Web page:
The projectile fired from the origin impacts 883.67m downrange after reaching a height of 127.55m.
The second projectile will collide with the first projectile before it reaches its maximum height if the second projectile's launch angle was selected to result in equal maximum heights.
Without another boundary condition, there are a multitude of launch angles for the second projectile that will result in an intercept of the first.
Might there be another piece of information that would open the solution window.
Assume that the second projectile is launched such that it has the same maximum altitude as the first.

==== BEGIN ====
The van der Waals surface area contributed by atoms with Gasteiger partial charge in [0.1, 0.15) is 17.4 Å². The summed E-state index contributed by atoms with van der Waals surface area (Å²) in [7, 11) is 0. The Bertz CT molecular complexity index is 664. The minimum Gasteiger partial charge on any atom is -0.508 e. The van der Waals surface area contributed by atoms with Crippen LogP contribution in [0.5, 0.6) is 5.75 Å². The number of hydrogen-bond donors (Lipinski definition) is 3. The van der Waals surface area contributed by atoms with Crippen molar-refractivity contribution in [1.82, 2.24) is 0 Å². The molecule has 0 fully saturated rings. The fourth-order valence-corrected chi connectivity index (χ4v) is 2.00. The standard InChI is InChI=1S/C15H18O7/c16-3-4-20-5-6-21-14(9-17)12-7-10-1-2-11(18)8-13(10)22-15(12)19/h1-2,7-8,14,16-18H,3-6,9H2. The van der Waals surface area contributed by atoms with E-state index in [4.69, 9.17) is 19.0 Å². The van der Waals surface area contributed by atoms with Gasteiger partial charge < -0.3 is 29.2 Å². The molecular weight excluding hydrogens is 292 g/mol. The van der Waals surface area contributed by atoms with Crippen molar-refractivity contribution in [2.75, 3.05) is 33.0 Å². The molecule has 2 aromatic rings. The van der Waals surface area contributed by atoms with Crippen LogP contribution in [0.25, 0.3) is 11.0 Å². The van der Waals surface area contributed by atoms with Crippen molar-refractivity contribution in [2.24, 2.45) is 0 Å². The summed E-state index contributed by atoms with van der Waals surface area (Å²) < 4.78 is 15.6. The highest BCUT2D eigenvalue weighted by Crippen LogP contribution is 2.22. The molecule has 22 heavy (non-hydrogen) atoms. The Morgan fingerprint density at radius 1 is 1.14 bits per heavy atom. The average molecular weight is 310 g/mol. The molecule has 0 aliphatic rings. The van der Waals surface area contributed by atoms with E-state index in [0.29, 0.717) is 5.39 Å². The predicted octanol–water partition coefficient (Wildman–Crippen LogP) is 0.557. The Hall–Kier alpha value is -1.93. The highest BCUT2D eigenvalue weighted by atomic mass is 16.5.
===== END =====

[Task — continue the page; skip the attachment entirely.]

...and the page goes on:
We make use of the two equations for height and distance of projectiles:
h = Vo^2(sin(a)^2)/2g and
d = Vo^2(sin(2b))/g
h = the maximum height reached meters
d = the horizontal distance traveled - m
Vo = the initial launch velocity meters/sec.
a and b = the angle of the velocity vectors to the horizontal
g = the acceleration due to gravity - 9.8m/sec.^2
Projectile 1 Projectile 2
Vo = 100m/s ... 80m/s
a = 30 deg
b = .. .....TBD
g = 9.8m/sec.^2 9.8
100^2(sin30)^2/2(9.8 = 80^2(siny)^2/2(9.8 or y = 38.682 deg.
d1 = 100^2(sin60)/9.8 = 883.67m
d2 = 80^2(sin77.364)/9.8 = 637.24m
Time of intercept
100(cos30)t = 60 + 80(cos938.682)t or t = 2.48 sec.
Point of intercept
x = 100(.866)2.48 = 214.76m
y = 50(2.48) 4.9(2.48)^2 = 93.86m.
Ill let you figure out the velocity info.
Note that if the maximum height of the second projectile was allowed to be any quantity, several answers are possible.